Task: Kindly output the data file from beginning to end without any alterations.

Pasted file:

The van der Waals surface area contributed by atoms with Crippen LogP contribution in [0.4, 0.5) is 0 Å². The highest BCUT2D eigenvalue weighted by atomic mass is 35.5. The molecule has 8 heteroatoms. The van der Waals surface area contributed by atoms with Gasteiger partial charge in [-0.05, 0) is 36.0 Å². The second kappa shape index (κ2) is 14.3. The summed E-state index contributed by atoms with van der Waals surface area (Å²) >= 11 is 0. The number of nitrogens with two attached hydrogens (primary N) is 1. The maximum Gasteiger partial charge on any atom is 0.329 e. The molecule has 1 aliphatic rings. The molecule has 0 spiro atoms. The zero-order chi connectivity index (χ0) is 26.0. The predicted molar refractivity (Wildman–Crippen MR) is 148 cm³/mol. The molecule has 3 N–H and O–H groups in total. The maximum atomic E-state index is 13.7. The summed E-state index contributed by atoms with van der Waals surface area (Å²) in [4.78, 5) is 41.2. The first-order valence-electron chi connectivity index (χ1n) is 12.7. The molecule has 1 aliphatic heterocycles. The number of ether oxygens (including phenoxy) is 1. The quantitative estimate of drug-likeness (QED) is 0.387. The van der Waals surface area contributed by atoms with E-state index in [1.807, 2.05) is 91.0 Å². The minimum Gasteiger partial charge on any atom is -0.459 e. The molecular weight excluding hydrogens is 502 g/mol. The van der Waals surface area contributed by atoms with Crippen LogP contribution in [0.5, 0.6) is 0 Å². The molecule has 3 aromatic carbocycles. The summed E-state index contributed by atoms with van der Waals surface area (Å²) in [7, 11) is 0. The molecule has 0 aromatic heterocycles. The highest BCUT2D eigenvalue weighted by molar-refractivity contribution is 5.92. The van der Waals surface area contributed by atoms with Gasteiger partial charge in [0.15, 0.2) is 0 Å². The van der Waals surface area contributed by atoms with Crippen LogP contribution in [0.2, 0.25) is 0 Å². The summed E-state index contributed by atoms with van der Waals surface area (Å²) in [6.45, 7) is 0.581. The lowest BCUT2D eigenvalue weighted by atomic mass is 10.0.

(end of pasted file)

The van der Waals surface area contributed by atoms with Crippen LogP contribution in [0.4, 0.5) is 0 Å². The highest BCUT2D eigenvalue weighted by atomic mass is 35.5. The molecule has 8 heteroatoms. The van der Waals surface area contributed by atoms with Gasteiger partial charge in [-0.05, 0) is 36.0 Å². The second kappa shape index (κ2) is 14.3. The summed E-state index contributed by atoms with van der Waals surface area (Å²) >= 11 is 0. The number of nitrogens with two attached hydrogens (primary N) is 1. The maximum Gasteiger partial charge on any atom is 0.329 e. The molecule has 1 aliphatic rings. The molecule has 0 spiro atoms. The zero-order chi connectivity index (χ0) is 26.0. The predicted molar refractivity (Wildman–Crippen MR) is 148 cm³/mol. The molecule has 3 N–H and O–H groups in total. The maximum atomic E-state index is 13.7. The summed E-state index contributed by atoms with van der Waals surface area (Å²) in [4.78, 5) is 41.2. The first-order valence-electron chi connectivity index (χ1n) is 12.7. The molecule has 1 aliphatic heterocycles. The number of ether oxygens (including phenoxy) is 1. The quantitative estimate of drug-likeness (QED) is 0.387. The van der Waals surface area contributed by atoms with E-state index in [1.807, 2.05) is 91.0 Å². The minimum Gasteiger partial charge on any atom is -0.459 e. The molecular weight excluding hydrogens is 502 g/mol. The van der Waals surface area contributed by atoms with Crippen LogP contribution in [0.5, 0.6) is 0 Å². The molecule has 3 aromatic carbocycles. The summed E-state index contributed by atoms with van der Waals surface area (Å²) in [7, 11) is 0. The molecule has 0 aromatic heterocycles. The highest BCUT2D eigenvalue weighted by molar-refractivity contribution is 5.92. The van der Waals surface area contributed by atoms with Gasteiger partial charge in [0.15, 0.2) is 0 Å². The van der Waals surface area contributed by atoms with Crippen LogP contribution in [0.2, 0.25) is 0 Å². The summed E-state index contributed by atoms with van der Waals surface area (Å²) in [6.45, 7) is 0.581. The lowest BCUT2D eigenvalue weighted by atomic mass is 10.0.